Laugh like a drain
To laugh coarsely or loudly, especially at the discomfort of others.
This is a UK phrase, from around the time of WWII. It is first recorded by Eric Partridge in A dictionary of forces' slang 1939–45, 1948. He describes it as 'Ward-room and also Army officers’ slang'.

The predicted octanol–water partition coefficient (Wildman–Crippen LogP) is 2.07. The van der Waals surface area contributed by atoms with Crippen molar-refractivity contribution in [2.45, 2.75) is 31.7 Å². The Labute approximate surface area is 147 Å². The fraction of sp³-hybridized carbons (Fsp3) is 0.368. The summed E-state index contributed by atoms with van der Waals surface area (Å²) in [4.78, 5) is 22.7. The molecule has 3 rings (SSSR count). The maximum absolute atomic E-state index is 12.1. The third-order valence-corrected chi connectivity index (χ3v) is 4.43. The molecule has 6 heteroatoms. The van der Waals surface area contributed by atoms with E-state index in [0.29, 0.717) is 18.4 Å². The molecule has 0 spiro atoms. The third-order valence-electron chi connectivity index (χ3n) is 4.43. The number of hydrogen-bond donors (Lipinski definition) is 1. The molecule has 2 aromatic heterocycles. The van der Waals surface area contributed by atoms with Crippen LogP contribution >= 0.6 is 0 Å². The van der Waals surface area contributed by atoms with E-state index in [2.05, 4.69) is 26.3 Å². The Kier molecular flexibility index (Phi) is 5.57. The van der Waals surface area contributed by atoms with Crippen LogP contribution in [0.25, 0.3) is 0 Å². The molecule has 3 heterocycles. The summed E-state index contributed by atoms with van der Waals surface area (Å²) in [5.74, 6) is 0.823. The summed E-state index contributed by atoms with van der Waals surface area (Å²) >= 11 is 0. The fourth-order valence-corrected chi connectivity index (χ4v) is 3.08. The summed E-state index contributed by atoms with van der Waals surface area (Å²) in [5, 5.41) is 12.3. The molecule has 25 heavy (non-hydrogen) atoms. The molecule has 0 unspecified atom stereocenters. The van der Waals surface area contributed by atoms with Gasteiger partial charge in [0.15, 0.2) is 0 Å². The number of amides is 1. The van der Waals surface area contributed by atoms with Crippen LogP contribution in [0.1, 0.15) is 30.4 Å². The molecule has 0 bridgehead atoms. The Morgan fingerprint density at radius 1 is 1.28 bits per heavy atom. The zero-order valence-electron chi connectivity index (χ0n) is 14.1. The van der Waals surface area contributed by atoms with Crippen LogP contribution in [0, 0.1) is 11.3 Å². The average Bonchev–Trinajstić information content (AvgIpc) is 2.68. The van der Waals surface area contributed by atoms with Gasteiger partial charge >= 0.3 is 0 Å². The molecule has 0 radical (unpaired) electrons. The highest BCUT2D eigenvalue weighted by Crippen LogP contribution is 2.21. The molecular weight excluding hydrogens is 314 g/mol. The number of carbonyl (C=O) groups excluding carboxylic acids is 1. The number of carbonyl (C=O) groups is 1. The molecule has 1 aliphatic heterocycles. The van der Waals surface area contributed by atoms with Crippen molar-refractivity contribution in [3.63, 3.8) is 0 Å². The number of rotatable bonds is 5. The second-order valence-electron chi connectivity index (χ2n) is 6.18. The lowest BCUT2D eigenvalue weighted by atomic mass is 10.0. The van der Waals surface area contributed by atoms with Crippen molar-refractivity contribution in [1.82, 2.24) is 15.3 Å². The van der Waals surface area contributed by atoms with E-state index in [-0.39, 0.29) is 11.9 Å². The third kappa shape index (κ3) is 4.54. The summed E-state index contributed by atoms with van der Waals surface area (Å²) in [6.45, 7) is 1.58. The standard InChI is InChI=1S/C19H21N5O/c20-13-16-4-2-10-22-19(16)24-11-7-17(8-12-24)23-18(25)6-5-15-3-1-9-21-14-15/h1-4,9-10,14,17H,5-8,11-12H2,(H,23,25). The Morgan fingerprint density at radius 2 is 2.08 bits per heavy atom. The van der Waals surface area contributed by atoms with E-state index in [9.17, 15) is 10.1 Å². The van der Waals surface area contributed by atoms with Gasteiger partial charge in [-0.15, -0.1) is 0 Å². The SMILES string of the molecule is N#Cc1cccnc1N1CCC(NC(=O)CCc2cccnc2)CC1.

The reason why drain was picked for this simile isn't clear. Most similes include items that especially display the property being described, e.g. as white as as snow. Drains don't immediately make one think of laughter, although the gurgling sound might have been thought of as being similar to chuckling.
See also - 'as x as y' similes.